Proper Topeka usage

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According to Eric Schmidt, "A different kind of company name", The Official Google Blog 4/01/2010:

Early last month the mayor of Topeka, Kansas stunned the world by announcing that his city was changing its name to Google. We’ve been wondering ever since how best to honor that moving gesture. Today we are pleased to announce that as of 1AM (Central Daylight Time) April 1st, Google has officially changed our name to Topeka.

Schmidt's post includes some instructions on the proper use of the company's new trademark:

I was pleased to see that the instructions were graded as to degree of violation, rather than being an all-or-nothing matter.

The new name is going to take some getting used to –

Although we hate to see that jaunty Google logo going unused on the internet, an early-morning board meeting at Language Log Plaza decided that it would be inappropriate to dilute our brand equity by picking it up:



8 Comments

  1. Kathy said,

    April 1, 2010 @ 6:29 am

    Great April Fools joke. You didn't get me. LOL

  2. Faldone said,

    April 1, 2010 @ 7:27 am

    If they didn't get you it wasn't a good April Fools joke.

  3. Ben Zimmer said,

    April 1, 2010 @ 8:57 am

    The gradated approach to trademark abuse is reminiscent of a 2006 post on the official Google blog, with examples ranging from "good" to "very, very bad." As I said in a Word Routes column, the Google post "tried to be both light-hearted and legalistic (a tough mix)." The "very, very bad" example was "I googled him on Yahoo and he seems pretty interesting." Here, AltaVista gets to stand in as the rival search engine — a bit of retro humor since AltaVista hasn't been a serious competitor in about a decade. (And now Yahoo owns it.)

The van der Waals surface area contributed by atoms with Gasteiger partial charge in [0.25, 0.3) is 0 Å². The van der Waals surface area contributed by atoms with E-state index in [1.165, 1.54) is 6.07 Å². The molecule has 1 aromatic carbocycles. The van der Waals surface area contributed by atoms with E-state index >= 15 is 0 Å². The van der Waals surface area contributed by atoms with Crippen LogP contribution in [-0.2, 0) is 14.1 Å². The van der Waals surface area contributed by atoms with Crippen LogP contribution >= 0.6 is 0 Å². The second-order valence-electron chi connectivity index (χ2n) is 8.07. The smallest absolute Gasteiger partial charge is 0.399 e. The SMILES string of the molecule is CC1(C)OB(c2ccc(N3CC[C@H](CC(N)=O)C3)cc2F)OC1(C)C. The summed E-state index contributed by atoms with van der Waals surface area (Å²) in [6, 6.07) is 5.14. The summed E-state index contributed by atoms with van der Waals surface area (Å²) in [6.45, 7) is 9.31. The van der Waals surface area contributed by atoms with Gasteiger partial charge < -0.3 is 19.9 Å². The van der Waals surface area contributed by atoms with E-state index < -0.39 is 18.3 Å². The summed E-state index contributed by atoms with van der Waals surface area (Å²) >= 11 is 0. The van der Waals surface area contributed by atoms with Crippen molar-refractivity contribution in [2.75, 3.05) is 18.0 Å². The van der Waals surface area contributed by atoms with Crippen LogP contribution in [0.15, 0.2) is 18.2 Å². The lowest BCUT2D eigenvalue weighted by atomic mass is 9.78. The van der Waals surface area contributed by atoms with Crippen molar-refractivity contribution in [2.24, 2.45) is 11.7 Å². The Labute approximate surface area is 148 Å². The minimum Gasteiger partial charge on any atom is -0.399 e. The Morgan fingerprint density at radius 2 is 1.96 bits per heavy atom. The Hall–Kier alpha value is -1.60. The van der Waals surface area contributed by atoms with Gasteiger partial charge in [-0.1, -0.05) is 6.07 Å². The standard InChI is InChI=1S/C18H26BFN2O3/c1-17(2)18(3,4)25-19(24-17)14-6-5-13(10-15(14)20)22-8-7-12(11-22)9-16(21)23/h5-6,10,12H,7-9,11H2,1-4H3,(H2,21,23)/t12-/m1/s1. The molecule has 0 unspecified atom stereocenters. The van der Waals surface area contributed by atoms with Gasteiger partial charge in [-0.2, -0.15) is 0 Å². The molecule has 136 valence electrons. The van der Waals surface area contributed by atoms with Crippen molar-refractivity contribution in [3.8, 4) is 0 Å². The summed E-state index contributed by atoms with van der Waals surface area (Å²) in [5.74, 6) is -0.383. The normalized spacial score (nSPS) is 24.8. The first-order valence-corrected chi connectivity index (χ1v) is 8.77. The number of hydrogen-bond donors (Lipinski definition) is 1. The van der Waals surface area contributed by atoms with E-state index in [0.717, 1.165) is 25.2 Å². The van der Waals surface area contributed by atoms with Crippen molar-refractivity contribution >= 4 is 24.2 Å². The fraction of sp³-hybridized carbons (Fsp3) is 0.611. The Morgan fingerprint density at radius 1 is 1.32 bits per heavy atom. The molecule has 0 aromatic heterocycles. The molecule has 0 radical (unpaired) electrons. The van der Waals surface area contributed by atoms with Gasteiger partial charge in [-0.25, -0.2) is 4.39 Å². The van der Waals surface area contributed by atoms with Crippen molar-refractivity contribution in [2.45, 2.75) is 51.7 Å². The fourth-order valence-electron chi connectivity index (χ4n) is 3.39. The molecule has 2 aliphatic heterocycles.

4. Sili said,

    April 1, 2010 @ 9:01 am

    I see the problem with your rebranding. You forgot to send it past your Youth and Pop Culture desk – they learn to photoshop with Gimp in the womb. (Or should that be woom? wwm?)

  5. C.D. Bates said,

    April 1, 2010 @ 9:38 am

    HA HA! From a business view, I thought they were crazy until I realized what today was.

  6. Denise said,

    April 1, 2010 @ 1:56 pm

    I thought the usage guides was a spoof on this: http://www.adobe.com/misc/trade.html#section-4

  7. Nathan Myers said,

    April 1, 2010 @ 3:06 pm

    I can understand why Google would like Google employees not to talk about googling on Bing. Likewise Xerox, and xeroxing on a Konica. In U.S. law, as I understand it, verbs are not subject to trademark, whatever the effect might be on some other word that is registered, but I'm not up on case law. Law being law, I find it hard to believe that anything so clearly spelled out could stand against a century of clever argument and corrupt jurisprudence, so I'm curious what effect case law has on that simple principle.

  8. Julie said,

    April 1, 2010 @ 5:11 pm

    The Adobe guide reminds me of a now-defunct style guide for using Sun's trademarks: http://web.archive.org/web/20040817004640/www.sun.com/policies/trademarks/code.cgi?sg=combo&code1=examples/ex3.html

    Let's Java-tize!

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